Released for Mission: Growing the rural church

(GS Misc 1092)

This research report, published today, captures the authentic grassroots voices of lay people and clergy working in rural multi-church groups. Their stories tell of the current realities of mission and ministry in the countryside: the creative ideas and opportunities; the complexities and difficulties.

Commissioned by the Rural Affairs Group of General Synod, Released for Mission and the accompanying paper GS1985, set out priorities for changes that need to be made by the national church, dioceses, deaneries, multi-church groups and parishes in order to release capacity and energy for mission and growth.

This research is a starting point. Further work urgently needs to be done to continue to identify and share existing good practice in all areas of the life of rural churches and to ensure that the recommendations made in Released for Mission are implemented quickly. The Rural Affairs Group looks forward to working with the Arthur Rank Centre and ecumenical partners to achieve this.

Download the full report


The Arthur Rank Centre strongly supports the 2015 research report Released for Mission. ‘It is absolutely essential that the Church of England implements the recommendations in Released for Mission,’ said CEO Jerry Marshall. ‘The next decade is a make or break time for continuing rural ministry. Thankfully some rural dioceses are already moving in the right direction.’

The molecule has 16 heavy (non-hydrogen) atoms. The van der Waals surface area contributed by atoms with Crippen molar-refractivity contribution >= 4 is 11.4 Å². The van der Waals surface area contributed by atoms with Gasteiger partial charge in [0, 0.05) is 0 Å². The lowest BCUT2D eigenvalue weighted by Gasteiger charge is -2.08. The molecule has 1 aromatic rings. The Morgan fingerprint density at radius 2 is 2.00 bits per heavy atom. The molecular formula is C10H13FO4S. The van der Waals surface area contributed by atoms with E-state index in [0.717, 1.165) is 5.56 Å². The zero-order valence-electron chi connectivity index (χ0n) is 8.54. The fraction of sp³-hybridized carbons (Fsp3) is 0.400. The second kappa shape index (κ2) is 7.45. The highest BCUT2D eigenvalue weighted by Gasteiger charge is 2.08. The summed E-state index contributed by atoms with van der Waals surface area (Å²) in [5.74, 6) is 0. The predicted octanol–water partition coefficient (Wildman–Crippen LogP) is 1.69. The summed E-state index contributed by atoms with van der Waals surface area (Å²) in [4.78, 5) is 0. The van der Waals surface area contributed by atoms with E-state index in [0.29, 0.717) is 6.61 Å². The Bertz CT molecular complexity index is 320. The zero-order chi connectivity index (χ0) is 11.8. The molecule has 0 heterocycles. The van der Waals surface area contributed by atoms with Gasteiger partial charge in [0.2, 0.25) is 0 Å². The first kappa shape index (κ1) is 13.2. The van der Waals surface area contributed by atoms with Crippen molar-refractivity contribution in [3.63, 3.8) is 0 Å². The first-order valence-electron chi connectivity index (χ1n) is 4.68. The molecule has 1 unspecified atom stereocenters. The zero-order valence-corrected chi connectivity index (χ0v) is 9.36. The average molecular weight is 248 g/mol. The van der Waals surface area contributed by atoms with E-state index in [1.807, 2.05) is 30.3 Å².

The report points to the importance of the rural church (two-thirds of parishes) and to many areas of success, particularly around fresh expressions and Messy Church. A statistical analysis indicates that there is no clear link between growth and the number of parishes in a multi-church group, but lay leadership and an intentional focus on mission are crucial.

Priorities identified by the report include:

  • Building a culture of discipleship
  • Envisioning, enabling and equipping the ministry of lay people
  • Effective training for lay and clergy for the complexity of leading multiple churches
  • Simplification of governance and legal structures
  • Facilitating creative ecumenical partnerships.

The report outlines findings from a major research project led by Canon Dr Jill Hopkinson, the National Rural Officer for the Church of England.

‘Rural churches of all denominations are not always aware that they can and do engage in mission,’ said Revd Elizabeth Clark, National Rural Officer for the Methodist Church and the United Reformed Church. ‘This report highlights what is happening whilst at the same time pointing out the challenges that exist, particularly for Anglican Churches. Many Methodist and URC Churches face similar constraints. My hope is that we will look for ways of tackling these obstacles together since ecumenism is a mission imperative.’